I knew ISKCON had a misogynistic aspect, but rarely experienced it. Once in a while a speaker in a temple class expressed anti-woman views, or the lesson for the day from the Srimad-Bhagavatam included misogynistic statements. However, I usually brushed it off as a minority viewpoint that didn’t affect me. If I felt discrimination, I could talk it over with someone I respected, and they would preach to me to ignore it.
I ultimately left ISKCON when I realized how crime-ridden, misogynistic, and racist the organization really was. I also began to notice they were intent on covering up their dark secrets. Over my last three years in ISKCON, the hierarchy came down on me for what we were publishing in the ISKCON World Review. You could say we fought over editorial differences. I thought bringing the secrets out would help. The leaders completely disagreed. As my father observed, they like things just the way they were. One guru proclaimed, “The worst thing about this paper is it’s written by a woman.” Evidence continued to stack up and I realized ISKCON would never change and I decided to leave.
After that, I got a master’s degree doing therapeutic art with juvenile sex offenders confined to a correctional institution. A couple years after I got my degree, I learned of the rampant child abuse, including sexual abuse, of the original cohort of ISKCON children born in the 1960s and 1970s. These were the children who met Prabhupada, put flowers on his feet, and received his blessings. I was shocked to learn of the abuse. I soon realized the ISKCON World Review had played a part in covering up the problem and silencing the victims and their families.
When my memoir Betrayal of the Spirit came out, my publisher wanted a book about the children. I began to listen to their stories and piece together a picture that might be the basis of a book. However, I never wrote that book. Instead I wrote Child of the Cult, with one chapter on a woman who grew up in ISKCON, and chapters on women who grew up in similar groups like Transcendental Meditation, the Unification Church, and Children of God. In my research, I learned many cults abuse their children, and Christian-based groups like Children of God were among the worst. It seemed to me the cult leaders all played from the same handbook, harboring pedophiles and sadists, and giving them access to children.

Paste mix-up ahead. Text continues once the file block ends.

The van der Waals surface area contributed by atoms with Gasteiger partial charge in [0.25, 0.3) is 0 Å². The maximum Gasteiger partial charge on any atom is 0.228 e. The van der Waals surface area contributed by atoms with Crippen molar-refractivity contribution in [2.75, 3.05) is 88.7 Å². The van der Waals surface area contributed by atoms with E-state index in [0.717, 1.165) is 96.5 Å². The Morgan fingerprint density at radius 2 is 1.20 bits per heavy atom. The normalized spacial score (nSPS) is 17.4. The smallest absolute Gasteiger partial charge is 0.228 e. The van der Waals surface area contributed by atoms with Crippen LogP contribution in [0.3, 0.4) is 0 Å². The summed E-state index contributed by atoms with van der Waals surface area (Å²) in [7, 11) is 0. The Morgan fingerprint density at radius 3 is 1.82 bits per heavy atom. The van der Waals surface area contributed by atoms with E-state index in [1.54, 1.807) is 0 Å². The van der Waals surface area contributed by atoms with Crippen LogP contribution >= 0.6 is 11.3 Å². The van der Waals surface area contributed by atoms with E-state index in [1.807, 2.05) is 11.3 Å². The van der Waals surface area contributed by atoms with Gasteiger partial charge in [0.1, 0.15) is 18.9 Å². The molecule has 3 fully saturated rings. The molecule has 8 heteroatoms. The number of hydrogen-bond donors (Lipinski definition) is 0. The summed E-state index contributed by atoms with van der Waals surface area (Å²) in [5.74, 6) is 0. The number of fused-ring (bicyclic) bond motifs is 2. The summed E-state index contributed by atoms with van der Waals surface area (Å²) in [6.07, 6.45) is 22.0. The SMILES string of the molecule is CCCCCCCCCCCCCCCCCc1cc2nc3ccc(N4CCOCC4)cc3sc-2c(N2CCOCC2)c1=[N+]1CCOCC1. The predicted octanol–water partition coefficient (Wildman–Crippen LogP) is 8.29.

ISKCON was one of the most abusive groups I studied, especially for their humiliating and violent physical abuse. They were also among the most dangerous for sexual abuse. Several of the eleven zonal gurus who took over after Prabhupada’s death preyed on children. Their access and blatant abuse of children in boarding schools and rural communities like New Vrindaban attracted more pedophiles to join and violate children with impunity. The leadership looked the other way because Kirtanananda Swami and other gurus were part of the problem.
When I studied the children of ISKCON in Los Angeles and wrote Child of the Cult, I had no idea how bad things were for children in New Vrindaban. Any book I would have written about the history of children in ISKCON would have been incomplete without a thorough review of what went on in New Vrindaban. That’s why I’m grateful to Henry Doktorski for writing this book. As a witness to events and diligent researcher and reporter, he has a good grasp of the history. Plus, he inherited a cache of documents from New Vrindaban, which he fully explains in the acknowledgments section at the end of the book. He also conducted interviews in person, by phone, and by email as he was preparing to write this book. Thus, he tells the story through interviews and documents, along with his own memories.
This book captures the essence of the problems at New Vrindaban. Although it’s a haunting history, Doktorski narrates it with a raconteur’s sure command of story. As much as I wanted to, I could not put the book down until I read the whole thing. Although tragic, it’s a story worth telling and worth reading.
I want to express my sympathies to the children who lived and died, or survived the abuses that took place in New Vrindaban. Also to those abused at the old Dallas grammar school, the boys’ boarding schools in Vrindavana and Mayapur, India, and other locations where the organization tried to hide its child abusers. This book is your story, and I pray its honest telling will help confirm the enormity of the sickness in the adults who controlled you as a child. And that having the truth out will help you on the path to healing from the abuses ISKCON inflicted on you.
Former female ISKCON devotee
August 26, 2021